#fst #graph #transducer #acceptor #shortest-path


Library for constructing, combining, optimizing, and searching weighted finite-state transducers (FSTs)

22 releases

new 0.8.1 Jun 24, 2021
0.8.0 Dec 16, 2020
0.7.4 Oct 12, 2020
0.5.0 Feb 4, 2020
0.1.7 Oct 28, 2018

#20 in Science

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rustc >= 1.41.0 Native Linux test status Current version Documentation License: MIT/Apache-2.0

Rust implementation of Weighted Finite States Transducers.

Rustfst is a library for constructing, combining, optimizing, and searching weighted finite-state transducers (FSTs). Weighted finite-state transducers are automata where each transition has an input label, an output label, and a weight. The more familiar finite-state acceptor is represented as a transducer with each transition's input and output label equal. Finite-state acceptors are used to represent sets of strings (specifically, regular or rational sets); finite-state transducers are used to represent binary relations between pairs of strings (specifically, rational transductions). The weights can be used to represent the cost of taking a particular transition.

FSTs have key applications in speech recognition and synthesis, machine translation, optical character recognition, pattern matching, string processing, machine learning, information extraction and retrieval among others. Often a weighted transducer is used to represent a probabilistic model (e.g., an n-gram model, pronunciation model). FSTs can be optimized by determinization and minimization, models can be applied to hypothesis sets (also represented as automata) or cascaded by finite-state composition, and the best results can be selected by shortest-path algorithms.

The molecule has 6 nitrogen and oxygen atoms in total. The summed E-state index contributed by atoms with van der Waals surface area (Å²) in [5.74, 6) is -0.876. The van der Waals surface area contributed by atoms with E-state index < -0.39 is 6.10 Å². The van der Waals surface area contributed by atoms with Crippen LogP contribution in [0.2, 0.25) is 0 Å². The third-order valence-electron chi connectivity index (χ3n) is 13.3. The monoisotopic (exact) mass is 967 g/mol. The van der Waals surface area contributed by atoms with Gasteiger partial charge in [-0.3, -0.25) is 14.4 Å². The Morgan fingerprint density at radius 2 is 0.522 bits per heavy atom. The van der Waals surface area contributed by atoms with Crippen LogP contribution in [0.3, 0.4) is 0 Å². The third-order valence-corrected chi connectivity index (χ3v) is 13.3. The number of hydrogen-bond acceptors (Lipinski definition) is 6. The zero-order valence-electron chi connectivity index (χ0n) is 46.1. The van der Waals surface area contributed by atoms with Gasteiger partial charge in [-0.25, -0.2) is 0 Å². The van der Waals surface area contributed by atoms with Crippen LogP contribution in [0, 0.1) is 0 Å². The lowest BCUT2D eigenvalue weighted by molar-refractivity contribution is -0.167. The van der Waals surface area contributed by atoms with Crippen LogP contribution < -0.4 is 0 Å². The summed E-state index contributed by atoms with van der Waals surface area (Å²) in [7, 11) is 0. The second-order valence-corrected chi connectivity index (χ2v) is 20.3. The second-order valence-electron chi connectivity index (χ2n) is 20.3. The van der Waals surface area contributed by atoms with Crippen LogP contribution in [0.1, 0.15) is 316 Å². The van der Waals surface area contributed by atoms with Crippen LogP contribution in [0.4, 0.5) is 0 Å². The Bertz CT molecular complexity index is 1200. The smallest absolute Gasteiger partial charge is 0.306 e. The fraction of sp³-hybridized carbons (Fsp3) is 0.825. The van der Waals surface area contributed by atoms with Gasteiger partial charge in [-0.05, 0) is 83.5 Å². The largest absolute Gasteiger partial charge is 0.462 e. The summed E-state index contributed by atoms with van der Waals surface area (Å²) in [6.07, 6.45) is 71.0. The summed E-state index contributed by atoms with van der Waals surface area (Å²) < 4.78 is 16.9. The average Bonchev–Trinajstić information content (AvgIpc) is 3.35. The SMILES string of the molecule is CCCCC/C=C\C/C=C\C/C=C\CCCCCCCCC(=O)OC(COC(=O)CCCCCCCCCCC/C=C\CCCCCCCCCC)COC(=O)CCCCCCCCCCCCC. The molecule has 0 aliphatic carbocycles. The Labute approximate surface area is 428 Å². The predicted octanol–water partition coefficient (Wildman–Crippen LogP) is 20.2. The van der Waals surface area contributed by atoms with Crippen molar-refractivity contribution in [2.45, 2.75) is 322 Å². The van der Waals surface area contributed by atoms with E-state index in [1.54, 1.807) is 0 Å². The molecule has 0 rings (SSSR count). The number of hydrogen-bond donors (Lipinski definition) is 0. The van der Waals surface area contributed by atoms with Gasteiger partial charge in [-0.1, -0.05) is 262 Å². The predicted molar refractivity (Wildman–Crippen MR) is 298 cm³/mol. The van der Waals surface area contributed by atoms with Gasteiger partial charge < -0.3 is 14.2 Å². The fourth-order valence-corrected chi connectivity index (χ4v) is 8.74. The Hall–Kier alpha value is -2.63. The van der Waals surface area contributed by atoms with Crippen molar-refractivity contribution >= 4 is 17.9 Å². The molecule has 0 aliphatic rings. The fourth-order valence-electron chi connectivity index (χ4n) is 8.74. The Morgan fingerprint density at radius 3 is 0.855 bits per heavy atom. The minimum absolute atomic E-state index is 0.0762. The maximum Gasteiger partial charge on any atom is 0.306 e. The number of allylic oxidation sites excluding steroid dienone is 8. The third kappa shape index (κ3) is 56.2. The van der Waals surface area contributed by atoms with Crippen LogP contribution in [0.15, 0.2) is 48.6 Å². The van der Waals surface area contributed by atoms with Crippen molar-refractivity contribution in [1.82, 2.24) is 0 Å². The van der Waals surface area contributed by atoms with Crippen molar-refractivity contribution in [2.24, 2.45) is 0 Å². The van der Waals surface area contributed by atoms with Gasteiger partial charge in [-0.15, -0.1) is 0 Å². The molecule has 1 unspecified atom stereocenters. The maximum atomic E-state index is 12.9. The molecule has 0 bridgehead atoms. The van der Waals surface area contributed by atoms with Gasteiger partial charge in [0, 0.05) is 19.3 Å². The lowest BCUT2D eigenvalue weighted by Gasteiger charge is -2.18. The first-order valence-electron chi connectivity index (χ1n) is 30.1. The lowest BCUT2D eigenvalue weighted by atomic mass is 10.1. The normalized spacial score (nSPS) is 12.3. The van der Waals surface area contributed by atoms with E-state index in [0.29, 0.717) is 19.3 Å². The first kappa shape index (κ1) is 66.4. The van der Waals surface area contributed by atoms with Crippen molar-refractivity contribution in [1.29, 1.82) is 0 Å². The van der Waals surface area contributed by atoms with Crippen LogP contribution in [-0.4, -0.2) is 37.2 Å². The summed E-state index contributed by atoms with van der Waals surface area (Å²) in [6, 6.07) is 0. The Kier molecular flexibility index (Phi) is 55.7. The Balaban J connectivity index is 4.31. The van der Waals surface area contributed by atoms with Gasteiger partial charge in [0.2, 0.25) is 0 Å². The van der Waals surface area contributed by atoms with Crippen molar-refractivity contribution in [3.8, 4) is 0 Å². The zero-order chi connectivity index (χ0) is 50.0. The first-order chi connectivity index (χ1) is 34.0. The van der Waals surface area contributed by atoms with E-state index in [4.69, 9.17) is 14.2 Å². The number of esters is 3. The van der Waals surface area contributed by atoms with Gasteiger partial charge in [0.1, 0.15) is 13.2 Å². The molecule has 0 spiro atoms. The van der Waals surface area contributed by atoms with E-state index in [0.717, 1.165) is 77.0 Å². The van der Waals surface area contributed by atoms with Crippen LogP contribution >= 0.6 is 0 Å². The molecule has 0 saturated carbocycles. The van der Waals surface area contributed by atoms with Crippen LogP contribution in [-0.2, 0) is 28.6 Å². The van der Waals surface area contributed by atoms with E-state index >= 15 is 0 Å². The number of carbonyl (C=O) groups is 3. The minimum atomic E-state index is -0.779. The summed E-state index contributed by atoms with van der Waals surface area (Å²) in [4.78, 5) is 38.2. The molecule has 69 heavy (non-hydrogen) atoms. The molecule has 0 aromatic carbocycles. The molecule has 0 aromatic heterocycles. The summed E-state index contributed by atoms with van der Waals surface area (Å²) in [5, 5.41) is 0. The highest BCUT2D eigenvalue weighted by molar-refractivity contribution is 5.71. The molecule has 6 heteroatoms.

Implementation heavily inspired from Mehryar Mohri's, Cyril Allauzen's and Michael Riley's work :


use anyhow::Result;
use rustfst::prelude::*;
use rustfst::algorithms::determinize::{DeterminizeType, determinize};
use rustfst::algorithms::rm_epsilon::rm_epsilon;
use std::sync::Arc;

fn main() -> Result<()> {
    // Creates a empty wFST
    let mut fst = VectorFst::<TropicalWeight>::new();

    // Add some states
    let s0 = fst.add_state();
    let s1 = fst.add_state();
    let s2 = fst.add_state();

    // Set s0 as the start state

    // Add a transition from s0 to s1
    fst.add_tr(s0, Tr::new(3, 5, 10.0, s1))?;

    // Add a transition from s0 to s2
    fst.add_tr(s0, Tr::new(5, 7, 18.0, s2))?;

    // Set s1 and s2 as final states
    fst.set_final(s1, 31.0)?;
    fst.set_final(s2, 45.0)?;

    // Iter over all the paths in the wFST
    for p in fst.paths_iter() {
         println!("{:?}", p);

    // A lot of operations are available to modify/optimize the FST.
    // Here are a few examples :

    // - Remove useless states.
    connect(&mut fst)?;

    // - Optimize the FST by merging states with the same behaviour.
    minimize(&mut fst, true)?;

    // - Copy all the input labels in the output.
    project(&mut fst, ProjectType::ProjectInput);

    // - Remove epsilon transitions.
    rm_epsilon(&mut fst)?;

    // - Compute an equivalent FST but deterministic.
    fst = determinize(Arc::new(fst), DeterminizeType::DeterminizeFunctional)?;



A big number of algorithms are already implemented. The main one missing is the Composition.

Benchmark with OpenFST

I did a benchmark some time ago on almost every linear fst algorithm and compared the results with OpenFst. You can find the results here :

Spoiler alert: Rustfst is faster on all those algorithms 😅

For the other algorithms, i'm finishing the implementation then will do another round of benchmarks.

At the moment, the main algorithm missing in Rustfst is the composition that will be implemented shortly. All the important algorithms like minimization, determinization ... are already implemented but not benched and thus not (necessarily) optimized.


The documentation of the last released version is available here : https://docs.rs/rustfst


Licensed under either of

at your option.


Unless you explicitly state otherwise, any contribution intentionally submitted for inclusion in the work by you, as defined in the Apache-2.0 license, shall be dual licensed as above, without any additional terms or conditions.


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